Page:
Sin is a Failure to Love (and Why It’s Important to Remember That)

I want to follow up on my previous post, in which I tried to show why you can’t screw up your life because God can use even the worst mistakes you’ve made to make you more like Jesus. If you love God, then everything in your life will be used to make you into the person you’re supposed to be (which is a very different thing than saying, “Everything will turn out okay.”)

In light of this, what is sin?

Sin is the failure to love.

Over and over, the New Testament tries to show us that love is not only our top priority but also the key to interpreting Scripture.

Jesus called loving God and neighbors the greatest commandment. Paul said that to love is to fulfill the law and that it binds all other virtues together in perfect harmony. The same apostle also wrote that love is greater than even faith and hope. James said that “love your neighbor” is the royal law and that a person who has faith but not love has a dead faith. (Granted, James actually uses the phrase “good works,” but it’s pretty clear in context that the lack of good works is specifically a lack of love.) In Revelation, Jesus threatens to remove a church from its city because it’s orthodox but not loving.

1 Timothy states that the purpose of the instruction we’ve received is to make us loving. 2 Timothy says Scripture was breathed by God to prepare us for good works–and as we’ve seen, the greatest work we could be about is loving others.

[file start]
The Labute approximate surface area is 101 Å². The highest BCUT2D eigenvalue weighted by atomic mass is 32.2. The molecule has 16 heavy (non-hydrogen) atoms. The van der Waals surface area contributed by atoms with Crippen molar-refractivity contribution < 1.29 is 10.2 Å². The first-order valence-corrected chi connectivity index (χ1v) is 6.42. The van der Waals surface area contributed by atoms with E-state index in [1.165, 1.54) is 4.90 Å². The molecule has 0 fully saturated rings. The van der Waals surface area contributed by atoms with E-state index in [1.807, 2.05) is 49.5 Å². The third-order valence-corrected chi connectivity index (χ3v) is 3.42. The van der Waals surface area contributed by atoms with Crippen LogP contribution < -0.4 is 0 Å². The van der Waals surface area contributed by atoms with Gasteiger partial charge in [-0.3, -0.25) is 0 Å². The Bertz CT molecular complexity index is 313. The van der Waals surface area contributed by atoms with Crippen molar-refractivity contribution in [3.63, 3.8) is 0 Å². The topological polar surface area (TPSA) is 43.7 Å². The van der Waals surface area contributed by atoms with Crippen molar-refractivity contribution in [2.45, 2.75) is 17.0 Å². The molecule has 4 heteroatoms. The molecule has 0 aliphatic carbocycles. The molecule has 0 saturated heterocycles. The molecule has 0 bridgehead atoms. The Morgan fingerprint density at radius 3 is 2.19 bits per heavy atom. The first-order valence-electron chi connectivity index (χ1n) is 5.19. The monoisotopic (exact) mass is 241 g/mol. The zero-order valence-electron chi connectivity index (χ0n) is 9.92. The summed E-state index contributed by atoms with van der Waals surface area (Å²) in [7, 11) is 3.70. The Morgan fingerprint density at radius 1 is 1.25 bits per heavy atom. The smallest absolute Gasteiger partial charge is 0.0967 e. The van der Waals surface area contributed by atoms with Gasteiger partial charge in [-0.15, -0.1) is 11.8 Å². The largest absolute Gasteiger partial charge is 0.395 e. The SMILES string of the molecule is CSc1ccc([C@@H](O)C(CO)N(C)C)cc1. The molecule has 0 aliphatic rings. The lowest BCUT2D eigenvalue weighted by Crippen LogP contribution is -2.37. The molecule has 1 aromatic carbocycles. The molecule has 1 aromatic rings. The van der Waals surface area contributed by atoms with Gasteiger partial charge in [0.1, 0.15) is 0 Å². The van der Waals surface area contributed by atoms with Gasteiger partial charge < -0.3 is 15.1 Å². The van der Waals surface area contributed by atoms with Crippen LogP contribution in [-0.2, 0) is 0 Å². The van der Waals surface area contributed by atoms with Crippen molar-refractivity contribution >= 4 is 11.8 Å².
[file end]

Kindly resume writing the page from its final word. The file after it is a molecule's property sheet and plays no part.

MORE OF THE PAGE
Clearly, love has a central place in what the New Testament demands of us.

I wrote the previous post because I sometimes worry about screwing up my life (and I know that some readers are sharing that same anxiety right now). But often, when I think of how I can screw up my life, I think about the things I could or couldn’t do, the money I could have made but different, the date I wish had led to something deeper, the weekend trip I didn’t get to take, the job interview I wasn’t called in for.

I also think about the sins I commit, such as the lustful thoughts I had or my failure to set aside some money to give to a person in need. I think about the times I didn’t pray enough or harbored resentment against someone.

There’s a pattern in all of this: I define “screwing up my life” primarily in terms of how I act and think.

That’s a huge problem.

If you think of sin primarily in terms of how you act, then your solution for not sinning is going to revolve around changing your actions. You’ll stop doing one thing and start doing another. You’ll stop thinking about that one thing and start thinking about something else. You’ll change your actions, which we think is what Jesus meant when he told us to repent. But changing our actions doesn’t necessarily lead to love.

We were made to love and be loved and find our identities in that exchange.

Our identities are too heavy, too real, to be supported by mirages–no matter how spiritual they sound.

God’s will for us is to love Him and be loved by Him, to mysteriously be included in the love shared by the Trinity. When we have this right, then we’re going to be what we’re supposed to be, no matter where we are.

But when we neglect that love because we’re convinced that we can find out identities in something else–even if it’s spiritual codes of conduct–then we’re running to danger, not away from it.

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